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The Path is a Person

• Dan Kent

The end of the Sermon on the Mount offers two ways, or two paths to follow. In this sermon, Dan introduces the tradition of the Two Ways and then connects the way of life to the way of Jesus.

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In this sermon, Dan Kent examines what is called the Two Ways Tradition, which lies behind the teaching of Jesus in this part of the Sermon on the Mount. In the Old Testament and in Jewish tradition, God is shown as offering a choice between two options, one of life and the other of death. This is illustrated by the two trees in the garden and in Deuteronomy 30, where Moses tells the people that God has set before them two paths, one that will lead to blessing and the other to death.

The Sermon on the Mount ends with such an offering. It begins with the challenge to ask, seek and knock, and then it proceeds with a list of binary options: narrow and wide gates, true and false prophets, true and false disciples, and wise and foolish builders.

Then Jesus says that not all who proclaim the name of Jesus will enter the Kingdom of Heaven, that he will tell many he does not know them. The interesting thing about this passage is that people may know about Jesus, but he is not known by them. There is a lack of personal connection because the way of life is a way of knowing Jesus. The way is a person, not a set of theological confessions. Discipleship is relational because this way of life is about being in relationship with Jesus, as John 14:6 says, “I am the way, the truth and the life.”

This means that if we are going to progress on the way of life, we must move beyond theories and ideas about God and actually put our beliefs into practice. We must engage the living Christ who is with us and walk with Him on the way. Discipleship is an experience of loving and being loved, even if we don’t know how to do it. This way is challenging because Jesus is no longer here with us physically, so we walk by faith, receiving this love and being known by Jesus.

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Topics: Discipleship, Relationships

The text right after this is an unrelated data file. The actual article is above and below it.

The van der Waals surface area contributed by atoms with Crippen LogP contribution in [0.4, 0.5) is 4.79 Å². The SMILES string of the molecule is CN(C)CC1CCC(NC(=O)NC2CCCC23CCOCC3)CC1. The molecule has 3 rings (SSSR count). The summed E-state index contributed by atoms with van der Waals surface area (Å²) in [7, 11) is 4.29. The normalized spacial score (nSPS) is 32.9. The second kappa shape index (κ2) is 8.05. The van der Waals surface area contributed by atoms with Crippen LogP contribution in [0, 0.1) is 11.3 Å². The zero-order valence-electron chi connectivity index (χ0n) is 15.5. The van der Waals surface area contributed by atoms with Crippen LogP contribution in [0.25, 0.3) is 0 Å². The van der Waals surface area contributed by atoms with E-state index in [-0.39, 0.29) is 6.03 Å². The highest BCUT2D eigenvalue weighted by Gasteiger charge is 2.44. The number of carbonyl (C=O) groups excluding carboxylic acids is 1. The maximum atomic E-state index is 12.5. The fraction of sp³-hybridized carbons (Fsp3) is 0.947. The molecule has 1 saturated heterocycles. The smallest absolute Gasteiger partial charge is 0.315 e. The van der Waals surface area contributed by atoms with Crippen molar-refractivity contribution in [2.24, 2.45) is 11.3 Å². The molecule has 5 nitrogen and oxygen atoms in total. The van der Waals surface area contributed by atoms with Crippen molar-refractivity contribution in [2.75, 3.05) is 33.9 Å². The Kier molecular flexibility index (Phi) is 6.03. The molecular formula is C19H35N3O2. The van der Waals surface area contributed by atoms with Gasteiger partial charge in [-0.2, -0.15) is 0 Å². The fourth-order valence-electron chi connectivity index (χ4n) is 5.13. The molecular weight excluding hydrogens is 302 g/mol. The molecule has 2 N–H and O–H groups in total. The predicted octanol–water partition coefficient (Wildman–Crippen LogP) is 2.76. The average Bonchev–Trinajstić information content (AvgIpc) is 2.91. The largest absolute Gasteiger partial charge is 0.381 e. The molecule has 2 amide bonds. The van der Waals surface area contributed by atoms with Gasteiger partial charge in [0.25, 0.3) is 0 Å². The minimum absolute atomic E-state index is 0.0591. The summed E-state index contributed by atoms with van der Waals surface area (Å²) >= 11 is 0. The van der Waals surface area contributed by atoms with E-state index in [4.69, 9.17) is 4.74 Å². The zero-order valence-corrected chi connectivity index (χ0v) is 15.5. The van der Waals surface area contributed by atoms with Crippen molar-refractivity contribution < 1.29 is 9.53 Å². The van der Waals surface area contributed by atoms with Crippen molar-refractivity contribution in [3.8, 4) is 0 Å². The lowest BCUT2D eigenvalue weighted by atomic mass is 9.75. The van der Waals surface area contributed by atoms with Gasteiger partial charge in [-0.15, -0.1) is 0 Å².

Sermon Series: Sermon on the Mount, The Two Ways


Downloads & Resources

Audio File
Study guide
Group Study Guide
The MuseCast: November 1


Focus Scripture:

  • Matthew 7:7-11

    Ask, and it will be given to you; search, and you will find; knock, and the door will be opened for you. For everyone who asks receives, and everyone who searches finds, and for everyone who knocks, the door will be opened. Is there anyone among you who, if your child asks for bread, will give a stone? Or if the child asks for a fish, will give a snake? If you then, who are evil, know how to give good gifts to your children, how much more will your Father in heaven give good things to those who ask him!

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4 thoughts on “The Path is a Person

  1. Steve says:

    Dan,
    Excellent sermon today. You asked for other ideas for getting to know Jesus on a personal basis. The depiction of Jesus in the video series ‘The Chosen’ has been very helpful for me in seeing him as a real person who I can know personally.

    1. Dan says:

      Yes!
      That has been a great blessing for me as well. Thanks Steve!

      Dan

  2. Denise says:

    I have listened to this sermon multiple times since Dan spoke and what a blessing it was and is each time. I’ve been a believer for many, many years and have heard many amazing sermons (20 years+ at Woodland alone) but this one really brought it home to me personally how Jesus is the path. We can know every Bible chapter and verse, discuss theologies, and lead an exemplary life and still now be connected to the way, the truth, and the life-a personal Jesus. Thank you for the message and thank you for your transparency and how the Spirit leads you.

  3. Dan says:

    Thank you so much, Denise, for sharing your reaction to my sermon. I’m deeply grateful that the sermon connected with you like it did.

    And you’re right: the world is a carnival of things that don’t matter if we end up disconnected from personal relationship with Jesus.

    Dan Kent

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